The problem comes when articles aren’t scannable. Use the following tips to structure content in a way that pleases millennials, whether they’re surfing the web on their smartphone, tablet, or desktop.

1. Use headers and subheaders. Headers (H1) confirm that a millennial parent is in the right place, while subheaders (H2) confirm that the content is worth reading.

Lower School content with header and text

2. Break up your big paragraphs into smaller chunks using bullets, images, dividers and images. While headers and subheaders are used to garner attention, the paragraph text of any article or web page is the meat. Even if they do feel it is worth their time, they aren’t going to read large paragraphs of text. Bolding text like this also helps!

Text about kindergarten and at a glance for school

3. Use accordions to shorten pages. If you feel you cannot break up those big paragraphs, try nesting the information by category using an accordion feature so that readers can decide which content to skip over and which content to read. Don’t worry—accordions are still crawled by Google!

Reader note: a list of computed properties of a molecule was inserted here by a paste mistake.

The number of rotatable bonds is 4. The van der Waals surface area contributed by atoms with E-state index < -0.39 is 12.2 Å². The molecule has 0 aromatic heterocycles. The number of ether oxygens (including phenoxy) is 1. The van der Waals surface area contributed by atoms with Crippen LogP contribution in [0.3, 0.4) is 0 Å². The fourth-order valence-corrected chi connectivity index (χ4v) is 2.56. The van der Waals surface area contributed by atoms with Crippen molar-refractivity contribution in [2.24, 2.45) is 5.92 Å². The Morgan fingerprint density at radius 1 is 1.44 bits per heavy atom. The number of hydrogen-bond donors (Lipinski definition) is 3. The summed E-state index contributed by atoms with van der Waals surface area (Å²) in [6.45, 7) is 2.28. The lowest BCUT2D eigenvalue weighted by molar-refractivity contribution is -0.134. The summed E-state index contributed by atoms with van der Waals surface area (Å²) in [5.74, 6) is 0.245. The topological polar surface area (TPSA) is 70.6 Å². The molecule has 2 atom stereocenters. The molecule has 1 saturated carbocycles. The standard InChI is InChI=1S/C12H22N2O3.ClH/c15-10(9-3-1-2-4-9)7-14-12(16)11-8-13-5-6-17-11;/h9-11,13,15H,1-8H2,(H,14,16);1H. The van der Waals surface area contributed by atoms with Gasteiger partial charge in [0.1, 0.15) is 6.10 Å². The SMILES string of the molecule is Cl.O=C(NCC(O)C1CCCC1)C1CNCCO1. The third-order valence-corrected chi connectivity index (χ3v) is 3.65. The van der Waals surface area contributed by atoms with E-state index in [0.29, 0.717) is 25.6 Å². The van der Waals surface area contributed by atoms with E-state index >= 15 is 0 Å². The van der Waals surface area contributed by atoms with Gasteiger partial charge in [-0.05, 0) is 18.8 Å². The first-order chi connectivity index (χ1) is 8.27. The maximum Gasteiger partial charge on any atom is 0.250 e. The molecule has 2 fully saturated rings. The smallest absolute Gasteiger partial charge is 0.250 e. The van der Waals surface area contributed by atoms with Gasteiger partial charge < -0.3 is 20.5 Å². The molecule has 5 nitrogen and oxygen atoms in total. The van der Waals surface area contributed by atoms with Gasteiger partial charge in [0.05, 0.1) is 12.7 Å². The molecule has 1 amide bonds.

text about language arts opened up in accordion style on school website

4. If you’ve written other articles that explain some of your topics in full, include smart links to them instead of rewriting. Smart links are hyperlinked text that link to relevant pages. This puts the reader in the driver’s seat— making the information easily accessible to those who need it, without boring those who already know it. Added bonus: it helps with SEO.

5. Make sure it’s mobile first. Many people use their phones more than their laptops to browse the internet. If the images aren’t optimized and aren’t loading, or the content is poorly laid out, your visitor will leave. Simple as that. If you use Finalsite Composer, use the mobile device preview tool to ensure content is scannable across all devices.

“But what if they don’t read the whole thing?”  You ask.